“Yes and no. It’s the third year in a row that I’ve come in on a big spot after not playing for a while and deliver. It doesn’t make it any easier, it’s tough to get into rhythm and find a comfort zone. But that’s part of it, my job is to prepare like I’m playing every game because you never know when you are going to be needed.” — Thome on being familar with coming in on a relief role.

“We love this building and our fans are great and it’s nice to have that home routine. Three thousand isn’t 12,000, but it’s awesome the job they do as 3,000 to make it feel more crowded.” — Jasper Weatherby on playing at home and having fans in the stands.  

UND HOCKEY: Hawks Shutout Pioneers, But Get a Bit of a Late Scare

GRAND FORKS, ND– For the fifth time this season, the University of North Dakota Fighting Hawks and Denver University Pioneers did battle in what seemed to be a bit of a throwback to olden times. 

“There’s something special about these NCHC rivalries– even coming from the WCHA days,” UND head coach Brad Berry mentioned post game. “Players and coaches coming and go, but the rivalry remains the same. Both teams had to deal with penalties, both teams had to overcome adversity, and that’s what you saw tonight.” 

UND were the ones to really overcome adversity, killing off a five-minute major spanning two periods while getting 24 saves from Adam Scheel to secure a 3-0 victory over the Pioneers. 

Denver seemed to control the play in the first half of the period, outshooting North Dakota for a time. However, the Fighting Hawks turned to another gear after back-to-back power plays. Late in the frame, Jake Sanderson rung a shot off the post, but after stalling the Denver transition, Jasper Weatherby wired a shot from the left face-off dot past Magnus Chrona to make it 1-0. That’s when the feisty play started, as Gavin Hain collided with Chrona at one end, then it turned into a dance party with Tyler Klevin and Jake Durflinger getting into a wrestling match in the neutral zone. Hain was assessed a five-minute major for running into Chrona. 

The Hawks were able to kill that penalty thanks to well-timed blocks while managing to pin the puck deep in the Denver zone. The Hawks were able to control the tempo a bit, while also getting some power play time to get ahead on the shot counter. Shane Pinto put the Fighting Hawks up by two on the power play after a bit of a broken play down low saw the puck get pushed back to Matt Kiersted, who found Pinto on the left face-off dot with a huge mass of humanity in front to put UND up 2-0.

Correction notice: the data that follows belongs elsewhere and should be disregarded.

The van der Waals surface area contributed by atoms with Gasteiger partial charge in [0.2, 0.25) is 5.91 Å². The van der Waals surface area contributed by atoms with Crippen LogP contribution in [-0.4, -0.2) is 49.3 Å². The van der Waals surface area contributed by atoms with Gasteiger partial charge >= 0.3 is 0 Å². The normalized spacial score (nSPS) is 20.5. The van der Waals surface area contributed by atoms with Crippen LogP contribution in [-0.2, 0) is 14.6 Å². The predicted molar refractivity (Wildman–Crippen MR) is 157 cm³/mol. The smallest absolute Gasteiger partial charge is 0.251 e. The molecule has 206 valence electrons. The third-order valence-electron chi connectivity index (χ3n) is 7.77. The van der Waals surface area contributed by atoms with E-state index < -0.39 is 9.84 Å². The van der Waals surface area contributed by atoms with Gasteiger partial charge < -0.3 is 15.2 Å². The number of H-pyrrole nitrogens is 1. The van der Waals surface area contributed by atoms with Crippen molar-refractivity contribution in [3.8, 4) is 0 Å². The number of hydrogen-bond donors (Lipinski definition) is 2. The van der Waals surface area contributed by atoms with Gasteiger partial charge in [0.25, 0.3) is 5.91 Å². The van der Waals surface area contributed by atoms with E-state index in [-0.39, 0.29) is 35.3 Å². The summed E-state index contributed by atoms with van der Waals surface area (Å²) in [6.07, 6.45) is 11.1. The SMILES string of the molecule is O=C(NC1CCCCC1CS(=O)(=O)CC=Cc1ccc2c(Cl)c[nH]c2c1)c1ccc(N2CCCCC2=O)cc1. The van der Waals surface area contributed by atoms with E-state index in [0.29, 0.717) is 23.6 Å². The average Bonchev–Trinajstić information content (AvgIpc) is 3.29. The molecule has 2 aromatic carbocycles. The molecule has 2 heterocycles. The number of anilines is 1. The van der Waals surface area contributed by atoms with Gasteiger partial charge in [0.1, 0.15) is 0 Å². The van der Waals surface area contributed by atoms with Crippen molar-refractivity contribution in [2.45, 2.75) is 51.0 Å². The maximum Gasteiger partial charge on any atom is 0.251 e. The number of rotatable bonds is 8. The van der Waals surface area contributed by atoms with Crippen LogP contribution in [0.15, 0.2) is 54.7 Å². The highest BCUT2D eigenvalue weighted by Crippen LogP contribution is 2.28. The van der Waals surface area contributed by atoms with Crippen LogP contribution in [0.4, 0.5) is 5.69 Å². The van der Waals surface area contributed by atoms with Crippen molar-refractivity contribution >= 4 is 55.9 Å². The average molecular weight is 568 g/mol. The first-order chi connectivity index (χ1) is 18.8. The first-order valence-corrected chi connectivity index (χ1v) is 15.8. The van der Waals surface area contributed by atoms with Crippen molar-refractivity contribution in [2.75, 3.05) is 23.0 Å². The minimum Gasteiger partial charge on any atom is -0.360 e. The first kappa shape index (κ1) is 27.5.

A back-and-forth third was the tale of the frame, with UND and Denver trading chances, but both Adam Scheel and Chrona being equal to the task. Hain and Chrona got acquainted again, as Hain was crashing the net on a power move, running into Chrona with help from the Denver defense. Hain, however, got called for interference– which UND promptly killed off. Pinto sealed the deal for UND with an empty-net goal for his second of the night and fifth-straight multi-point game. A bigger story was at the end of the game, Adam Scheel got tangled up and was unable to put weight on his right leg and needed to be helped off the ice and down the tunnel. 

“I got my leg taken out from under me,” Scheel mentioned, “It’s just a charley horse and I’ll be okay.”

“(Scheel) absolutely got ran into and he’s hurting a little bit,” Berry mentioned. “We went to the net a couple times and there were some consequences. We’ll have to see what happens going ahead.”

Keeping the emotions under control will be a key factor in the return match-up Saturday. North Dakota’s discipline has been a little lacking against Denver, taking 95 of their 271 (35%) penalty minutes on the season against the Pioneers.

“We have to be more disciplined,” remarked Pinto. “We did what we had to do, our kill played well. We have to finish the job tomorrow by being more disciplined.”